Out of character

Designers are increasingly turning to quirky, handwritten design work in response to sterile and anonymous typography, says Jim Davies

You can argue that everyone’s handwriting is as individual as snowflakes. That it is constantly evolving – mine certainly never looks the same from one day to the next. This would suggest it brings endless possibilities to design, but even in such a defined area, particular styles are prevalent in particular eras. Naive, deliberately wobbly black capitals with the odd crossing out (à la Davis) are currently favoured, as are flowing, thick, lower case brush strokes, which look peculiarly French, and often are. The current vogue for handwriting has undoubtedly arrived hand-in-hand with the recent renaissance in illustration, and if words aren’t actually incorporated into a busy pictorial tableau, handwriting tends to be used in a very illustrative way.

But various different takes on illustrative lettering have been with us for decades, centuries even. Ralph Steadman has been making his distinctive blotchy pen marks for years. Further back, US masters Paul Rand and Saul Bass were hand-rendering type to great effect. Agitprop posters from the 1960s favoured a lo-tech, anti-bourgeois approach, so handwriting was perfect. European lithograph poster artists of the 19th century, including Alphonse Mucha, Jules Chéret and Henri Toulouse-Lautrec, seamlessly integrated words and images into their work. The main difference now is that it’s a deliberate stylistic statement, used to inject verve and personality into design.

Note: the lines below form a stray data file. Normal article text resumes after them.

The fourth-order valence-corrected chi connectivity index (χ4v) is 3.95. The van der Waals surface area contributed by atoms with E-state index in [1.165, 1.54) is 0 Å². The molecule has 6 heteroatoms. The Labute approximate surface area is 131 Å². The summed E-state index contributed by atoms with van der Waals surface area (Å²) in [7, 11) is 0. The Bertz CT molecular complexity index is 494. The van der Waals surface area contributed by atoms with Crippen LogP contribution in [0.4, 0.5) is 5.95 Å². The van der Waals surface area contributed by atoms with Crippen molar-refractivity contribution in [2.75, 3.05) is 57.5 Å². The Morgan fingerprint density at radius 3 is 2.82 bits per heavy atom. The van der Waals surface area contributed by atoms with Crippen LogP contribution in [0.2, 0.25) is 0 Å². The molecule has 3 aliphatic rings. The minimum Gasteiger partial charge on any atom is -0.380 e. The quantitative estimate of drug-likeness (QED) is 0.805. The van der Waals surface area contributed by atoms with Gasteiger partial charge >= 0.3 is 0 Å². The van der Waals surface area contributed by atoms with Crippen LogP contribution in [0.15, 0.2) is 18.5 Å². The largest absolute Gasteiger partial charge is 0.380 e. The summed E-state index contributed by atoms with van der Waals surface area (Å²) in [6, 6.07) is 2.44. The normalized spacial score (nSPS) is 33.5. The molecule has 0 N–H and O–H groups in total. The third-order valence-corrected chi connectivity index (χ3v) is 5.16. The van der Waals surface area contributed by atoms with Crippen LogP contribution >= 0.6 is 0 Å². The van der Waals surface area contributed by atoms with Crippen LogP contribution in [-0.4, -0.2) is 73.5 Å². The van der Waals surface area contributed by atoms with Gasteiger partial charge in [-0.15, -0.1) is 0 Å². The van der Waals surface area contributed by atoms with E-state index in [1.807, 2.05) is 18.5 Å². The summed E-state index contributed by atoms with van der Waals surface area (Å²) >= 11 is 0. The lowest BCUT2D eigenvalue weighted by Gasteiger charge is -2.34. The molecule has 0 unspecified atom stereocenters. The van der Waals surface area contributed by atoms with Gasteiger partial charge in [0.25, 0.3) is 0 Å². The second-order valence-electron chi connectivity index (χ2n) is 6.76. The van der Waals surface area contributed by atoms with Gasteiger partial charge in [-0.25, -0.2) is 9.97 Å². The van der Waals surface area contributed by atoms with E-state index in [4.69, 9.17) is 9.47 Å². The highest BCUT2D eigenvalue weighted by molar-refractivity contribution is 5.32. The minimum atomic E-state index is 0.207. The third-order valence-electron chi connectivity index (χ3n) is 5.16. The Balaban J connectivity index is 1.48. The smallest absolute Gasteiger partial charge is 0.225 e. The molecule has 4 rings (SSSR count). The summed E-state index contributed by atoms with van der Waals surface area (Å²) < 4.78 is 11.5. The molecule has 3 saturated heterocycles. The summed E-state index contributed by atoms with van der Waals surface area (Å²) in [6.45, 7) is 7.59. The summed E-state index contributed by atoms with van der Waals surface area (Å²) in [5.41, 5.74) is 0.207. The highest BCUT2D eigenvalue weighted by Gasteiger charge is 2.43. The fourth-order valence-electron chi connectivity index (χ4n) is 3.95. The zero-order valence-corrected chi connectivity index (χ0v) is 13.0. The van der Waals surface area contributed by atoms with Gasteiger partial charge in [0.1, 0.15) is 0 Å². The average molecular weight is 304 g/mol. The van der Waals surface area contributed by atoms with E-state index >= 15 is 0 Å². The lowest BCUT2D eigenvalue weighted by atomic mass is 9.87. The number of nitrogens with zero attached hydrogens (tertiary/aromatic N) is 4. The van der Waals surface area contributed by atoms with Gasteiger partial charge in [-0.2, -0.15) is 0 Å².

‘[The Apple Macintosh has meant] there’s been less emphasis on drawing in design schools,’ says US-born, UK-based designer Norman Hathaway, who originally trained as a sign painter and often incorporates hand-drawn type into his work. ‘But that’s changing. Craft isn’t so nerdy any more. People are getting more into it and it’s gaining more respect.’

Of course, there are designers and illustrators who use handwriting well, and others who use it less well. And as it is assimilated into the mainstream, its power to surprise and prickle diminishes. Almost inevitably, a glut of digitised handwriting fonts has hit the market, totally contradicting and undermining the purpose of original, idiosyncratic lettering. Perhaps it’s only a matter of time before the backlash begins.

Handwritten – Expressive Lettering in the Digital Age by Steven Heller and Mirko Ilic’ is published by Thames & Hudson on 13 September, priced £24.95

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